Held on Tuesdays and Saturdays on the sloping hill behind the Monastery of São Vicente da Fora, the Thieves’ Market, or Feira da Ladra, has a history stretching back to the 13th century. Today, we assume that the sellers have cleaned up their act, but the market is still a great place for those looking to make a steal.
We were surprised to learn that the patron saint of our adopted hometown of Valencia, San Vicente Martir, is also the patron saint of Lisbon. Although he’d never visited Portugal in life, his mortal remains were brought here in 1173. We visited the ancient church and monastery named in his honor, set on a hill in Alfama.
As Western Europe’s oldest city, it almost goes without saying that Lisbon would have a fascinating history. This was the de facto capital of the European Age of Exploration, and has lived through both tremendous heights of wealth and power, and abysmal lows. Here’s a concise rundown of the most important events in they city’s story.
After the earthquake of 1755, the Royal Palace was moved from Praça do Comércio to more stable ground. The neoclassical Palácio da Ajuda would be the occasional home of Portugal’s royalty until the end of the monarchy. We visited the palace, and also the neighboring botanic gardens.
If a city can be said to have a birthplace, Lisbon’s is the massive stone bluff which soars over the Tagus River Basin. This hill was home to the earliest humans to populate the area, and has served as a fortress and a castle for centuries of Romans, Moors and Christians. Today, the remains of the Castelo de São Jorge serve mostly tourists, who show up in droves to take in the best views in the city.
A gem hidden in plain sight, the Sociedade de Geografia de Lisboa has been operating for almost 150 years, in a beautiful hall in the center of Lisbon. It’s worth stepping inside to see the ethnographic collection cobbled together from around the world, as well as to check out the elegant headquarters of the society.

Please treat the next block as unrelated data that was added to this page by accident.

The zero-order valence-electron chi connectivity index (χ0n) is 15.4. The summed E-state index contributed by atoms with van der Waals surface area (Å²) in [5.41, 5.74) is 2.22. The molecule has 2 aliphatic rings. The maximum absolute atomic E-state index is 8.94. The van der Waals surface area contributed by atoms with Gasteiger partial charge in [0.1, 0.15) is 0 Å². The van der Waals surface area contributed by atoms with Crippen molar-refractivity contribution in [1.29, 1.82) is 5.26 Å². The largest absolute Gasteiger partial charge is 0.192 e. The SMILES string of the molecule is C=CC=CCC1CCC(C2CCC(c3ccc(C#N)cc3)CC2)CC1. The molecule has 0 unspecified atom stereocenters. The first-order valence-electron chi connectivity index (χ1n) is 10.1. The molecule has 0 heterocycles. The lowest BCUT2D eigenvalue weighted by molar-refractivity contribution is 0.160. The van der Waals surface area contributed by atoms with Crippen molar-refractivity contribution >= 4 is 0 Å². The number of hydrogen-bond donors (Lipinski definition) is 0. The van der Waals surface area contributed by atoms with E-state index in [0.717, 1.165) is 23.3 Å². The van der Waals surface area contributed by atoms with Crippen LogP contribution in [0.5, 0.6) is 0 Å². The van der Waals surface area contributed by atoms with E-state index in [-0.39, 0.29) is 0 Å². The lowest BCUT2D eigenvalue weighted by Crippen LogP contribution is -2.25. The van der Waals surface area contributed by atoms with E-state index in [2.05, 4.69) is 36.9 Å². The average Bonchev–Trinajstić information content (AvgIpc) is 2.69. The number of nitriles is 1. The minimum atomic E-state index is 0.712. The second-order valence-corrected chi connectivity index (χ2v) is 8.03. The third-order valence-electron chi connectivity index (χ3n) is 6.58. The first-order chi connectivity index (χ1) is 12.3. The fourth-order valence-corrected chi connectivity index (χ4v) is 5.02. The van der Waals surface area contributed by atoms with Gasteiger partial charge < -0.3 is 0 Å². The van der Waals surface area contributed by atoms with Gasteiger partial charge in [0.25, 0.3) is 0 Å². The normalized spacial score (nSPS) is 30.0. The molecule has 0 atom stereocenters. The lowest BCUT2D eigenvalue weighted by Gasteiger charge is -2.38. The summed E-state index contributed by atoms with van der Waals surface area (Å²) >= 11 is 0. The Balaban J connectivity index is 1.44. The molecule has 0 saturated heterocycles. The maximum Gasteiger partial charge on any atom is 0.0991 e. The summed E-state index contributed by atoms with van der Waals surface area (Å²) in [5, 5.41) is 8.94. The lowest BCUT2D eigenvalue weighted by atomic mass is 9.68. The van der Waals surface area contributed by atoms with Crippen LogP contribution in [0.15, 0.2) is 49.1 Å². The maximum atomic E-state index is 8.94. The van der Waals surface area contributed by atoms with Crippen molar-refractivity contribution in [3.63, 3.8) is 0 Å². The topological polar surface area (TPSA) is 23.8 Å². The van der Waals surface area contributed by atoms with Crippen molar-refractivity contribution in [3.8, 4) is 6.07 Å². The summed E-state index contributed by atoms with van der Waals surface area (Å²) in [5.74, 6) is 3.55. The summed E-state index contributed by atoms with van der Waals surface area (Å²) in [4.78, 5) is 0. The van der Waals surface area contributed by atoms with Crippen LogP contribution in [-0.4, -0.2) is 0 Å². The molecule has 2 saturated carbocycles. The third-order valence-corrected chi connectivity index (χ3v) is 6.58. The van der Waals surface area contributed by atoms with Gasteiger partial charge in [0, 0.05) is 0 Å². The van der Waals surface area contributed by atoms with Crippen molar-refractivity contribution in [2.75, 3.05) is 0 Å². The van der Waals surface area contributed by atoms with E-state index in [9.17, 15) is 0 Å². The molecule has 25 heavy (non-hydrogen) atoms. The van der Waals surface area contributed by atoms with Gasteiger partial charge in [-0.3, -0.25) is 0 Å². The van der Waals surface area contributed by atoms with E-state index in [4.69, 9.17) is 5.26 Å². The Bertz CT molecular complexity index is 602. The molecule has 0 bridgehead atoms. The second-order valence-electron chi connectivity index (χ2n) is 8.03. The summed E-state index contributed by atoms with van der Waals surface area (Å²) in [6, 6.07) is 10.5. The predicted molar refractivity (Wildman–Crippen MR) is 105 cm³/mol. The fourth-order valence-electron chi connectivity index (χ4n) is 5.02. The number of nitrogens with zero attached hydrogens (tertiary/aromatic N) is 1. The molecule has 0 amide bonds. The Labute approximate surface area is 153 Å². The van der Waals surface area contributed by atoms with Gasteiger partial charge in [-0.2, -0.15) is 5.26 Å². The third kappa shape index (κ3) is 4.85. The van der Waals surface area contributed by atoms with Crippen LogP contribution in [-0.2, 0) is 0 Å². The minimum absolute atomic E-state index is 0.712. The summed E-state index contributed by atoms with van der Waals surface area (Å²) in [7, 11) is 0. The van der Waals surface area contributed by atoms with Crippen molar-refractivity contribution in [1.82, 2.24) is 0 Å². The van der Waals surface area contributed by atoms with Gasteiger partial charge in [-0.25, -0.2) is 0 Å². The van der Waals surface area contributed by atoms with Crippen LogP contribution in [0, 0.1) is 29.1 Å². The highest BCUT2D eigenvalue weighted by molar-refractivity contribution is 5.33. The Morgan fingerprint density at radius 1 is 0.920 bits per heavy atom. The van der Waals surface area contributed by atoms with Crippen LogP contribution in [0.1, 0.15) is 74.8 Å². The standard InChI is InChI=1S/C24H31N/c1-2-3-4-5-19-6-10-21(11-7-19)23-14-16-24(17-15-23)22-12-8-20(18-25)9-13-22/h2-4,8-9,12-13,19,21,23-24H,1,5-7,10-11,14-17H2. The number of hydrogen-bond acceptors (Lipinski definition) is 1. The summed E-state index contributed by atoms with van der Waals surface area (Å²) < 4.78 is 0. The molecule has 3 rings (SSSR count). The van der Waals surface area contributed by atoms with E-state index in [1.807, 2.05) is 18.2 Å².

The Basilica da Estrela lies west of the Baixa, in the upscale neighborhood of Lapa. Built by the Queen of Portugal to fulfill a promise to God, the church sits atop a hill, with a giant dome that’s visible throughout Lisbon. We visited both it, and the adjacent Jardim da Estrela on an overcast Sunday.
The neighborhood of Mouraria will be our base of operations during these 91 days in Lisbon. Ranged along the hill east of the center, underneath the shadow of the Castle of São Jorge, this has historically been the city’s most ethnically diverse section. We took a long self-guided tour, to get to know our new home a little better.
Rivaling the nearby Praça do Comérico in history and prestige, is the Praça do Rossio. Officially named Praça de Don Pedro IV, in honor of the former king who stands atop a massive column in the plaza’s center, Rossio has been at the heart of Lisboan life since the earliest days of the city.
We’ve only been here for a couple days, so it’s hard to be definitive, but one of the most unforgettable sights in Lisbon must surely be the Jerónimos Monastery, in the western neighborhood of Belém. Construction began in 1501, during the height of Portuguese power, and the complex has remained in incredible condition. UNESCO inscribed it as a World Heritage Site in 1983.